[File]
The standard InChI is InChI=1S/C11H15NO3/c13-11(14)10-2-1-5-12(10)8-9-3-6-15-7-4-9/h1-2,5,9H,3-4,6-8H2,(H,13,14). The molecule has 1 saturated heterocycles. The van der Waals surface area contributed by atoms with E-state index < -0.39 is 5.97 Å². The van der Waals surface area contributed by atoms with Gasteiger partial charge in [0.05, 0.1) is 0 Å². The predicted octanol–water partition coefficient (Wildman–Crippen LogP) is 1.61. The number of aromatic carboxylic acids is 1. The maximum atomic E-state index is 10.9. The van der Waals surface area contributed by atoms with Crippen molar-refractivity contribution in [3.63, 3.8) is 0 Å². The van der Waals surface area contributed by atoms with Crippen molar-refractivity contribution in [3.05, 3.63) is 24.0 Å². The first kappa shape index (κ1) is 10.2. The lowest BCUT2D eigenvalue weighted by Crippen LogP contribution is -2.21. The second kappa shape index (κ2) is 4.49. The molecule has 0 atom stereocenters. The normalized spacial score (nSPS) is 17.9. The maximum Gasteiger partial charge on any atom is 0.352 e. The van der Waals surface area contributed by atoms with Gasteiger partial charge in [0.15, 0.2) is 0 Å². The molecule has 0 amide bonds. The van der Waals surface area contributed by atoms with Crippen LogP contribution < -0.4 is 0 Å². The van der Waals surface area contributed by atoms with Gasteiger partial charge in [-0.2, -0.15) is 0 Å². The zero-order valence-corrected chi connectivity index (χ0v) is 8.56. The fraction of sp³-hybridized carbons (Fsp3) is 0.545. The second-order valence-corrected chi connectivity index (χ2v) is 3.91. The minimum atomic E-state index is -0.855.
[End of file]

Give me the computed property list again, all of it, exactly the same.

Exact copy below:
The standard InChI is InChI=1S/C11H15NO3/c13-11(14)10-2-1-5-12(10)8-9-3-6-15-7-4-9/h1-2,5,9H,3-4,6-8H2,(H,13,14). The molecule has 1 saturated heterocycles. The van der Waals surface area contributed by atoms with E-state index < -0.39 is 5.97 Å². The van der Waals surface area contributed by atoms with Gasteiger partial charge in [0.05, 0.1) is 0 Å². The predicted octanol–water partition coefficient (Wildman–Crippen LogP) is 1.61. The number of aromatic carboxylic acids is 1. The maximum atomic E-state index is 10.9. The van der Waals surface area contributed by atoms with Crippen molar-refractivity contribution in [3.63, 3.8) is 0 Å². The van der Waals surface area contributed by atoms with Crippen molar-refractivity contribution in [3.05, 3.63) is 24.0 Å². The first kappa shape index (κ1) is 10.2. The lowest BCUT2D eigenvalue weighted by Crippen LogP contribution is -2.21. The second kappa shape index (κ2) is 4.49. The molecule has 0 atom stereocenters. The normalized spacial score (nSPS) is 17.9. The maximum Gasteiger partial charge on any atom is 0.352 e. The van der Waals surface area contributed by atoms with Gasteiger partial charge in [0.15, 0.2) is 0 Å². The molecule has 0 amide bonds. The van der Waals surface area contributed by atoms with Crippen LogP contribution < -0.4 is 0 Å². The van der Waals surface area contributed by atoms with Gasteiger partial charge in [-0.2, -0.15) is 0 Å². The zero-order valence-corrected chi connectivity index (χ0v) is 8.56. The fraction of sp³-hybridized carbons (Fsp3) is 0.545. The second-order valence-corrected chi connectivity index (χ2v) is 3.91. The minimum atomic E-state index is -0.855.